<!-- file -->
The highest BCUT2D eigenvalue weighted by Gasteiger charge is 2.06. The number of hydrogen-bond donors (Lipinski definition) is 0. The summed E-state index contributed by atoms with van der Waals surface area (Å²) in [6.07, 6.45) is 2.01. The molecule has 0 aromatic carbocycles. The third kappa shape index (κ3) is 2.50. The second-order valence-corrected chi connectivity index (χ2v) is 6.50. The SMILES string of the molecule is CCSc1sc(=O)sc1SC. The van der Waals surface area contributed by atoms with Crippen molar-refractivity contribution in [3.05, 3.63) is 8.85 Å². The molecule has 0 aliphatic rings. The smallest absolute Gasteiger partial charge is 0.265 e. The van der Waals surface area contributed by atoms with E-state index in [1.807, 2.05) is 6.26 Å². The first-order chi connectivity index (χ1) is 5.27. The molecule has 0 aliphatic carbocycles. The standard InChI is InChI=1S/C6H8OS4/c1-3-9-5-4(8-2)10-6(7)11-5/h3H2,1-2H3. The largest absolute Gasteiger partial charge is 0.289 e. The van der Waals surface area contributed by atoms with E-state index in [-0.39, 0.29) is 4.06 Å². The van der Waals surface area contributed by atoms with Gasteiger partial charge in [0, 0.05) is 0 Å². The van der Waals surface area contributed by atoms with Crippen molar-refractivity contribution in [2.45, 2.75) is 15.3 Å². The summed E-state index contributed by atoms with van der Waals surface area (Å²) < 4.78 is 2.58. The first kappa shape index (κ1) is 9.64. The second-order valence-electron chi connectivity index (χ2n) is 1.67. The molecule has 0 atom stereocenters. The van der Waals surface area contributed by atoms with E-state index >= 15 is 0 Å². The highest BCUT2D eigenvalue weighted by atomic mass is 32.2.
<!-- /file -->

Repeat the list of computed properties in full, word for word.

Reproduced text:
The highest BCUT2D eigenvalue weighted by Gasteiger charge is 2.06. The number of hydrogen-bond donors (Lipinski definition) is 0. The summed E-state index contributed by atoms with van der Waals surface area (Å²) in [6.07, 6.45) is 2.01. The molecule has 0 aromatic carbocycles. The third kappa shape index (κ3) is 2.50. The second-order valence-corrected chi connectivity index (χ2v) is 6.50. The SMILES string of the molecule is CCSc1sc(=O)sc1SC. The van der Waals surface area contributed by atoms with Crippen molar-refractivity contribution in [3.05, 3.63) is 8.85 Å². The molecule has 0 aliphatic rings. The smallest absolute Gasteiger partial charge is 0.265 e. The van der Waals surface area contributed by atoms with E-state index in [1.807, 2.05) is 6.26 Å². The first-order chi connectivity index (χ1) is 5.27. The molecule has 0 aliphatic carbocycles. The standard InChI is InChI=1S/C6H8OS4/c1-3-9-5-4(8-2)10-6(7)11-5/h3H2,1-2H3. The largest absolute Gasteiger partial charge is 0.289 e. The van der Waals surface area contributed by atoms with E-state index in [-0.39, 0.29) is 4.06 Å². The van der Waals surface area contributed by atoms with Gasteiger partial charge in [0, 0.05) is 0 Å². The van der Waals surface area contributed by atoms with Crippen molar-refractivity contribution in [2.45, 2.75) is 15.3 Å². The summed E-state index contributed by atoms with van der Waals surface area (Å²) < 4.78 is 2.58. The first kappa shape index (κ1) is 9.64. The second-order valence-electron chi connectivity index (χ2n) is 1.67. The molecule has 0 atom stereocenters. The van der Waals surface area contributed by atoms with E-state index >= 15 is 0 Å². The highest BCUT2D eigenvalue weighted by atomic mass is 32.2.